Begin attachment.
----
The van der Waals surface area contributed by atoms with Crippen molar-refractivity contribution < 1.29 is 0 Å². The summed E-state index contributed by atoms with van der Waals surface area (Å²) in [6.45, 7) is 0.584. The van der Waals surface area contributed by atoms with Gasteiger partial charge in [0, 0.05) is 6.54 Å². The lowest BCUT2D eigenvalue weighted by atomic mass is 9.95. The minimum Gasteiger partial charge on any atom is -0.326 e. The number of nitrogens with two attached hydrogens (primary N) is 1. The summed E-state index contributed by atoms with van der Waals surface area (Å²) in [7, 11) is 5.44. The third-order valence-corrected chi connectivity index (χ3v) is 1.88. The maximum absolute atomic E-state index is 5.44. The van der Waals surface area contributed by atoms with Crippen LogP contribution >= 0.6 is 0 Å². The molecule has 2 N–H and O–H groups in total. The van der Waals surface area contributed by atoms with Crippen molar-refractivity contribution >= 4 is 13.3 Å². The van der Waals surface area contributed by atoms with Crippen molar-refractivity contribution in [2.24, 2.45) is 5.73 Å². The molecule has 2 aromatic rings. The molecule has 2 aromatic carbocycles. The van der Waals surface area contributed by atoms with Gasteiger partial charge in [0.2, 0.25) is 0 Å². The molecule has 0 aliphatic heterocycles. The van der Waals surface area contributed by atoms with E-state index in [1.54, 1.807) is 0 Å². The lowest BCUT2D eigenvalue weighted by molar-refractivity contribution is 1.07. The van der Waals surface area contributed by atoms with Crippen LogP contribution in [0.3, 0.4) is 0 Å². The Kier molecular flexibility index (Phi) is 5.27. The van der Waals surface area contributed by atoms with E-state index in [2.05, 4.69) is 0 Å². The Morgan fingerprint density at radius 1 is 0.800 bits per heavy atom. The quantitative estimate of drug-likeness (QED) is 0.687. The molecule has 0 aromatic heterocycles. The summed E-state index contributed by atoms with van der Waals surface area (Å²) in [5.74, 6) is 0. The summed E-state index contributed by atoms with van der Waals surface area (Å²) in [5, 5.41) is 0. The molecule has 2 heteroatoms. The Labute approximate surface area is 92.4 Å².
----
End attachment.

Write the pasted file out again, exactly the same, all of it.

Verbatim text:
The van der Waals surface area contributed by atoms with Crippen molar-refractivity contribution < 1.29 is 0 Å². The summed E-state index contributed by atoms with van der Waals surface area (Å²) in [6.45, 7) is 0.584. The van der Waals surface area contributed by atoms with Gasteiger partial charge in [0, 0.05) is 6.54 Å². The lowest BCUT2D eigenvalue weighted by atomic mass is 9.95. The minimum Gasteiger partial charge on any atom is -0.326 e. The number of nitrogens with two attached hydrogens (primary N) is 1. The summed E-state index contributed by atoms with van der Waals surface area (Å²) in [7, 11) is 5.44. The third-order valence-corrected chi connectivity index (χ3v) is 1.88. The maximum absolute atomic E-state index is 5.44. The van der Waals surface area contributed by atoms with Crippen LogP contribution >= 0.6 is 0 Å². The molecule has 2 N–H and O–H groups in total. The van der Waals surface area contributed by atoms with Crippen molar-refractivity contribution >= 4 is 13.3 Å². The van der Waals surface area contributed by atoms with Crippen molar-refractivity contribution in [2.24, 2.45) is 5.73 Å². The molecule has 2 aromatic rings. The molecule has 2 aromatic carbocycles. The van der Waals surface area contributed by atoms with Gasteiger partial charge in [0.2, 0.25) is 0 Å². The molecule has 0 aliphatic heterocycles. The van der Waals surface area contributed by atoms with E-state index in [1.54, 1.807) is 0 Å². The lowest BCUT2D eigenvalue weighted by molar-refractivity contribution is 1.07. The van der Waals surface area contributed by atoms with Crippen LogP contribution in [0.3, 0.4) is 0 Å². The Kier molecular flexibility index (Phi) is 5.27. The van der Waals surface area contributed by atoms with E-state index in [2.05, 4.69) is 0 Å². The Morgan fingerprint density at radius 1 is 0.800 bits per heavy atom. The quantitative estimate of drug-likeness (QED) is 0.687. The molecule has 0 aromatic heterocycles. The summed E-state index contributed by atoms with van der Waals surface area (Å²) in [5.74, 6) is 0. The summed E-state index contributed by atoms with van der Waals surface area (Å²) in [5, 5.41) is 0. The molecule has 2 heteroatoms. The Labute approximate surface area is 92.4 Å².